San Antonio Spurs - Jonathan Simmons (Restricted) - Similar to Ingles, Simmons is becoming less under the radar as he plays well in the San Antonio Spurs postseason run. Simmons’ rise to relevance is an incredible story that is worth researching. He managed to go from an undrafted player who had to pay to attend a NBA D-League tryout to a key contributor on a Western Conference finalist in the span of a few years. Simmons has averaged just about 18 MPG in the regular and postseason, but he has still managed to flash immense potential. Simmons is an incredible high flying athlete and a plus defender. His biggest weakness is his inconsistent shooting from distance, but he has been a much-improved long-range shooter in the playoffs. While this is a small sample size, it is still a promising sight for the Spurs or any potential Simmons suitor. Simmons is in a similar situation to Ingles. He too will be a restricted free agent, but the Spurs main focus should be finding a point guard if they lose Patty Mills , considering the injury suffered by Tony Parker. Depending on whether Pau Gasol picks up $16.2M player option, the Spurs could be limited in cap room to spend. Just like Ingles, Simmons will be looking to cash in during his first free agency while his value is at its peak. The 27-year old Simmons has shown enough promise to convince a team that he can excel in a larger role.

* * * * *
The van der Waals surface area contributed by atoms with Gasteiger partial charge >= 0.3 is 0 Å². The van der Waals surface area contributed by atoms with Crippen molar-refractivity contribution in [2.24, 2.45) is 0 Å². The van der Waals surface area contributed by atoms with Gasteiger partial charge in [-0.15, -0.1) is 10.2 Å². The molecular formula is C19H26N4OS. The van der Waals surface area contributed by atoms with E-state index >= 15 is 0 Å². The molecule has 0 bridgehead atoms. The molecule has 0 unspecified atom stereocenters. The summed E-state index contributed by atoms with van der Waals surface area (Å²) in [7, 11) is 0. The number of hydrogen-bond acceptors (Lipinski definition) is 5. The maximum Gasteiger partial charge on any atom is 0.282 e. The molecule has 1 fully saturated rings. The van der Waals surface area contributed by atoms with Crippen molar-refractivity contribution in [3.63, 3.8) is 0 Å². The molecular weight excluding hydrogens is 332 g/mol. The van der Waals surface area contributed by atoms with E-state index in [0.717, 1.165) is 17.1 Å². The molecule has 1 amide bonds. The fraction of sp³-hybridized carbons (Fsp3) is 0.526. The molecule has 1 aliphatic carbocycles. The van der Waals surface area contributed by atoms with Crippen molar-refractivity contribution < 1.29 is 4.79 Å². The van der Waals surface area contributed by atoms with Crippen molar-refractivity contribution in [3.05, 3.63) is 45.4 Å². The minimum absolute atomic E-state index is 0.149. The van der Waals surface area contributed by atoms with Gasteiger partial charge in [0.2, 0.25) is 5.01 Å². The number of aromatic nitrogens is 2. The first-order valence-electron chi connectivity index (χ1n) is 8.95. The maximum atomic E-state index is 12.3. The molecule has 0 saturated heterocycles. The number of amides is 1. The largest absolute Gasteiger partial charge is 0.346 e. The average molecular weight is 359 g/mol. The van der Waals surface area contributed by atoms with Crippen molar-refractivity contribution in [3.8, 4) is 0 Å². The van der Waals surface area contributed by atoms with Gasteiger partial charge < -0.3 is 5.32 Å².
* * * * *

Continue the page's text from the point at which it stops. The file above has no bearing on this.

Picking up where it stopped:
Denver Nuggets - Mason Plumlee (Restricted) - The third and final restricted free agent on this list is at a relative low point of his value compared to Ingles and Simmons. After an impressive 2015-16 campaign in which he was arguably the third best player on a surprising Portland Trail Blazer team, Plumlee was overshadowed in Denver. Portland traded Plumlee and a 2nd round pick to the Nuggets in exchange for Jusuf Nurkic and a 1st round pick. Nurkic went on to play the best basketball of his pro career and help propel Portland past his old team into the playoffs. Meanwhile Plumlee went to Denver, where he was no longer a full-time starter and saw his MPG decrease from 28.1 in Portland to 23.4 with the Nuggets. All of these factors could make Plumlee an ideal candidate to be stolen from Denver on a team friendly deal. Plumlee played well last season, but not as well as Nurkic. Therefore he was looked at unfavorably. Plumlee runs the floor extremely well for a center and is an excellent passer from the block. He is an adequate enough finisher and post defender that his playmaking and ability to move make him a valuable player. Plumlee only just turned 27, so he still has a lot of his prime years ahead of him. A team in need of a starting center should offer Plumlee a long-term deal in the range of $12M annually and see whether Denver is willing to match. The Nuggets will have enough cap room to match any offer sheet for Plumlee, but it is unclear how much they are willing to spend on him. In a limited sample size Plumlee and Nikola Jokic did not play well together. Jokic is the cornerstone of the franchise, so if Plumlee can’t excel alongside Jokic the Nuggets will likely not invest much capital into their star player’s backup. Given some of the outrageous deals signed by other centers (Joakim Noah, Bismack Biyombo, Ian Mahinmi, Timofey Mozgov) last summer, adding Plumlee to a deal in the $12M range could be an absolute steal.